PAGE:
Hussein of Jordan now says he's against a military option. How does
MR. FOLEY: Well, I answered a similar question just a few minutes ago.
What I said is that clearly our friends in the Arab world would prefer that
there not be a military strike. And we prefer - thank you, Barry - that
there would not be a military strike, as well.
QUESTION: You know what you prefer. We'd prefer that they open their
sites and permit inspection, and everybody would live happily after. But
you're saying diplomacy is about done. The Administration is talking about
a military attack as a last resort. We went on a trip with the Secretary of
State, who spoke to six Arab leaders; and we were told by her directly that
none of them urged her to tell the President, call off, don't attack,
don't engage in military action.
MR. FOLEY: Right.
QUESTION: We're trying to determine how many of those six are opposed or
support military action as a last resort.
MR. FOLEY: Well, I think you'd have to ask them, first and foremost.
QUESTION: King Hussein's already told us.
QUESTION: You have a credibility gap here.
MR. FOLEY: No, I don't think we have one.
QUESTION: You don't? You don't think the Saudis and the King and the
Palestinians in the street mean anything?
MR. FOLEY: I think the questions are speculative. Wherever the Secretary
went, she was assured that all of her interlocutors expect Iraq to comply
QUESTION: We know --
MR. FOLEY: Well, let me finish - 100 percent with the requirements of the
United Nations Security Council. The diplomatic efforts that we have seen
to date do not constitute a solution to the crisis, which would involve
free, unfettered, unqualified access for UN inspectors.
In the event that these diplomatic efforts continue on this path and do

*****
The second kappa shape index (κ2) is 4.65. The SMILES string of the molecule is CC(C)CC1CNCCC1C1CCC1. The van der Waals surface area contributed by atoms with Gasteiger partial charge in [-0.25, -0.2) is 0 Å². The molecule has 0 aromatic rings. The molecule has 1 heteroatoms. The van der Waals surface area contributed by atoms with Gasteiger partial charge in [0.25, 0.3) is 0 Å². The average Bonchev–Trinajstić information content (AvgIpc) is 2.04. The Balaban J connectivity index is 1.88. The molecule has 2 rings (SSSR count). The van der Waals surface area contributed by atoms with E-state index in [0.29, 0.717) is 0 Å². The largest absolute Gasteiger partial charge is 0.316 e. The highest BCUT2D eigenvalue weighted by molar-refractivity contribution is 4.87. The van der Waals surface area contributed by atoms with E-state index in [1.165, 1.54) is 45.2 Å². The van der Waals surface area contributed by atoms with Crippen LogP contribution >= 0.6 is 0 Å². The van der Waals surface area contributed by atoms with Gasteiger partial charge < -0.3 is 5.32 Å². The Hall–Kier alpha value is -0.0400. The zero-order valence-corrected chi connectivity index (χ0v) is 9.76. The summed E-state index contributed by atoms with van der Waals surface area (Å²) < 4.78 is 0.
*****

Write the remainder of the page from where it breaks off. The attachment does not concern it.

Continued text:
fail, I believe that the nations of the region, as they indicated to the
Secretary of State, will understand that the use of force had become an
unavoidable necessity. But time will tell. As I said, the question is
speculative and we'll have to see.
QUESTION: So to follow up, the distinction you're making is they will
understand the use of force, as opposed to they're against the use of
MR. FOLEY: You're asking me to predict how they might --
QUESTION: Well, you're answering that you think if it fails, they will
MR. FOLEY: Still, you're asking me to predict what the reaction will be
after it has become crystal clear that Saddam Hussein was unwilling to
comply with the standards that they, in their meetings with the Secretary
of State, had agreed to were necessary.
QUESTION: (Inaudible) doesn't mean support.
MR. FOLEY: Well, again, it's speculative.
QUESTION: Not when you use the word understand.
MR. FOLEY: I can only repeat that on the Secretary's trip, that she came
back with several convictions: number one, that they all supported 100
percent compliance, no tricks, no games; and secondly, that the fault for
the crisis lay with Saddam Hussein, and would lie with him in the event of
QUESTION: Can I follow up on that? Are you insinuating in any way that
there are differences between what you hear privately from Arab leaders,
and what's said publicly? There was a report in The Washington Post today,
saying that the Saudis would support military action if it will take out
Saddam, for example.
MR. FOLEY: Well, we've talked about this from this podium before. I don't